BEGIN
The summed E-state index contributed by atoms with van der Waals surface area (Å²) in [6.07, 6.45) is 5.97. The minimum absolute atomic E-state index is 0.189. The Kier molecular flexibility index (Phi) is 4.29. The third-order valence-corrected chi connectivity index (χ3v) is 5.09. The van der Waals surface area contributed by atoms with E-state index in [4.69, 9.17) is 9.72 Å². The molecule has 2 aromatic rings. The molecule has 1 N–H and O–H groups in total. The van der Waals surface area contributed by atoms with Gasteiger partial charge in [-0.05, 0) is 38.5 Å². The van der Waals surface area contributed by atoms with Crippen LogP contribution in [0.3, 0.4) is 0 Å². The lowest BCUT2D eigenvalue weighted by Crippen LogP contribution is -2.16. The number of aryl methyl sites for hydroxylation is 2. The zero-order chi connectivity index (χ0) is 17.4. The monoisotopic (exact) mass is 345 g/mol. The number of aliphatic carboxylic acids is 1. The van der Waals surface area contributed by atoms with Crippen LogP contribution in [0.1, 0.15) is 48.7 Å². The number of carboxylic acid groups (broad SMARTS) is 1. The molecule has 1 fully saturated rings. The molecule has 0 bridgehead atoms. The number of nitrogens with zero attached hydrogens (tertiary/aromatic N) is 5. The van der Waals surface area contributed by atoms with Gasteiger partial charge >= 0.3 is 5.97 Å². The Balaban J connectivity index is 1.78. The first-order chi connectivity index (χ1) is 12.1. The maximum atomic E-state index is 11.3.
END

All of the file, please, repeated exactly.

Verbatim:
The summed E-state index contributed by atoms with van der Waals surface area (Å²) in [6.07, 6.45) is 5.97. The minimum absolute atomic E-state index is 0.189. The Kier molecular flexibility index (Phi) is 4.29. The third-order valence-corrected chi connectivity index (χ3v) is 5.09. The van der Waals surface area contributed by atoms with E-state index in [4.69, 9.17) is 9.72 Å². The molecule has 2 aromatic rings. The molecule has 1 N–H and O–H groups in total. The van der Waals surface area contributed by atoms with Gasteiger partial charge in [-0.05, 0) is 38.5 Å². The van der Waals surface area contributed by atoms with Crippen LogP contribution in [0.3, 0.4) is 0 Å². The lowest BCUT2D eigenvalue weighted by Crippen LogP contribution is -2.16. The number of aryl methyl sites for hydroxylation is 2. The zero-order chi connectivity index (χ0) is 17.4. The monoisotopic (exact) mass is 345 g/mol. The number of aliphatic carboxylic acids is 1. The van der Waals surface area contributed by atoms with Crippen LogP contribution in [0.1, 0.15) is 48.7 Å². The number of carboxylic acid groups (broad SMARTS) is 1. The molecule has 1 fully saturated rings. The molecule has 0 bridgehead atoms. The number of nitrogens with zero attached hydrogens (tertiary/aromatic N) is 5. The van der Waals surface area contributed by atoms with Gasteiger partial charge >= 0.3 is 5.97 Å². The Balaban J connectivity index is 1.78. The first-order chi connectivity index (χ1) is 12.1. The maximum atomic E-state index is 11.3.